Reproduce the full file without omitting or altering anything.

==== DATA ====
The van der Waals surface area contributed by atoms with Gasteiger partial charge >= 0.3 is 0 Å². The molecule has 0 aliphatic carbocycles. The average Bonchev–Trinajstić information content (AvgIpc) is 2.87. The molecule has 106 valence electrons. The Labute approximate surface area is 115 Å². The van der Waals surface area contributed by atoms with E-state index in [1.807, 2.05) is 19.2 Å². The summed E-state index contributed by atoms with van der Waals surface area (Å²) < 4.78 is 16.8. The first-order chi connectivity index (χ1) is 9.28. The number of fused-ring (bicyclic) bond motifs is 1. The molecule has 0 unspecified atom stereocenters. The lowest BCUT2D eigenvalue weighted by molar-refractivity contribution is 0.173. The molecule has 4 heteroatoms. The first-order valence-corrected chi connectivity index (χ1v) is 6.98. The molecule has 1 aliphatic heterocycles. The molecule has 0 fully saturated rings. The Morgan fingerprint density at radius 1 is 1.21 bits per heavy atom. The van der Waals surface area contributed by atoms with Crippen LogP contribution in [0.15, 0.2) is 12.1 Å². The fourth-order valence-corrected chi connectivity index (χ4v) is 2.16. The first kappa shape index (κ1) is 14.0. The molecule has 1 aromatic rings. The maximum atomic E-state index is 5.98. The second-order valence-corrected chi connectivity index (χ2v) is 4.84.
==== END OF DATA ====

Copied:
The van der Waals surface area contributed by atoms with Gasteiger partial charge >= 0.3 is 0 Å². The molecule has 0 aliphatic carbocycles. The average Bonchev–Trinajstić information content (AvgIpc) is 2.87. The molecule has 106 valence electrons. The Labute approximate surface area is 115 Å². The van der Waals surface area contributed by atoms with E-state index in [1.807, 2.05) is 19.2 Å². The summed E-state index contributed by atoms with van der Waals surface area (Å²) < 4.78 is 16.8. The first-order chi connectivity index (χ1) is 9.28. The number of fused-ring (bicyclic) bond motifs is 1. The molecule has 0 unspecified atom stereocenters. The lowest BCUT2D eigenvalue weighted by molar-refractivity contribution is 0.173. The molecule has 4 heteroatoms. The first-order valence-corrected chi connectivity index (χ1v) is 6.98. The molecule has 1 aliphatic heterocycles. The molecule has 0 fully saturated rings. The Morgan fingerprint density at radius 1 is 1.21 bits per heavy atom. The van der Waals surface area contributed by atoms with Crippen LogP contribution in [0.15, 0.2) is 12.1 Å². The fourth-order valence-corrected chi connectivity index (χ4v) is 2.16. The first kappa shape index (κ1) is 14.0. The molecule has 1 aromatic rings. The maximum atomic E-state index is 5.98. The second-order valence-corrected chi connectivity index (χ2v) is 4.84.